The Senate Roots of the IRS Scandal
The Obama administration finds itself in perilous political waters amid three unfolding scandals.
First came last week's congressional testimony by three highly credible officials, plus some excellent reporting, which showed that the Obama administration consciously misled Americans after the Benghazi attacks that took the lives of four Americans, including Ambassador J. Christopher Stevens. The White House and State Department knew the attacks were the work of terrorists, not the spontaneous reaction of viewers to an anti-Muslim video on YouTube, as they insisted for two weeks.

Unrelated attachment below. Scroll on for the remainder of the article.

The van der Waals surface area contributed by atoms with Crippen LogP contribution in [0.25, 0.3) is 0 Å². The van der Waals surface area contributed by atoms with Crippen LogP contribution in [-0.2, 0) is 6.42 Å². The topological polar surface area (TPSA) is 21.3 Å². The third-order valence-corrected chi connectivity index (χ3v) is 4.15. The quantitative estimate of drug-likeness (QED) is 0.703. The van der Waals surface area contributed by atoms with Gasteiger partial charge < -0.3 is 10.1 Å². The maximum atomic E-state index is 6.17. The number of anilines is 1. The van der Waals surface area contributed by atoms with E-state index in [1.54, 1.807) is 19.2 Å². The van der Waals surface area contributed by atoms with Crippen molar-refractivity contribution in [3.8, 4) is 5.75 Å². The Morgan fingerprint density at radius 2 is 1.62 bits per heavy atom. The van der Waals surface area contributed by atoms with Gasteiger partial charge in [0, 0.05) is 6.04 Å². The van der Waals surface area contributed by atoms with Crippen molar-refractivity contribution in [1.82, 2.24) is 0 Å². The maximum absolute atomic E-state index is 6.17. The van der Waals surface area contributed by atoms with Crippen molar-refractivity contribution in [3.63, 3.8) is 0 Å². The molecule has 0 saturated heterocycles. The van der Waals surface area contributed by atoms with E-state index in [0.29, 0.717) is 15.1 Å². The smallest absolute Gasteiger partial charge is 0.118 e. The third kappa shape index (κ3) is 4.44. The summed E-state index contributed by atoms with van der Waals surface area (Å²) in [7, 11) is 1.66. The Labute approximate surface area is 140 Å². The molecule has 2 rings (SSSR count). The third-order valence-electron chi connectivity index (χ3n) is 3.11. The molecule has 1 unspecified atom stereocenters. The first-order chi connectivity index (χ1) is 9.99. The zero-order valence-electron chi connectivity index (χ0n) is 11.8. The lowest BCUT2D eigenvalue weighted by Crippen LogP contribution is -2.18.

A President as Aloof Abroad as at Home
In the debate over what the United States should do about the increasingly violent civil war in Syria, one thing seemed clear: If the Assad regime used chemical weapons, it would cross a "red line," as President Barack Obama put it in August. Such a move, Mr. Obama added, would cause him to "change my calculus" about whether or not the U.S. should intervene. But it turns out the president never meant to say that. Sunday's New York Times reported that Mr. Obama surprised his foreign-policy advisers with these off-the-cuff remarks, which came immediately after meetings during which Obama administration officials grappled over Syria policy.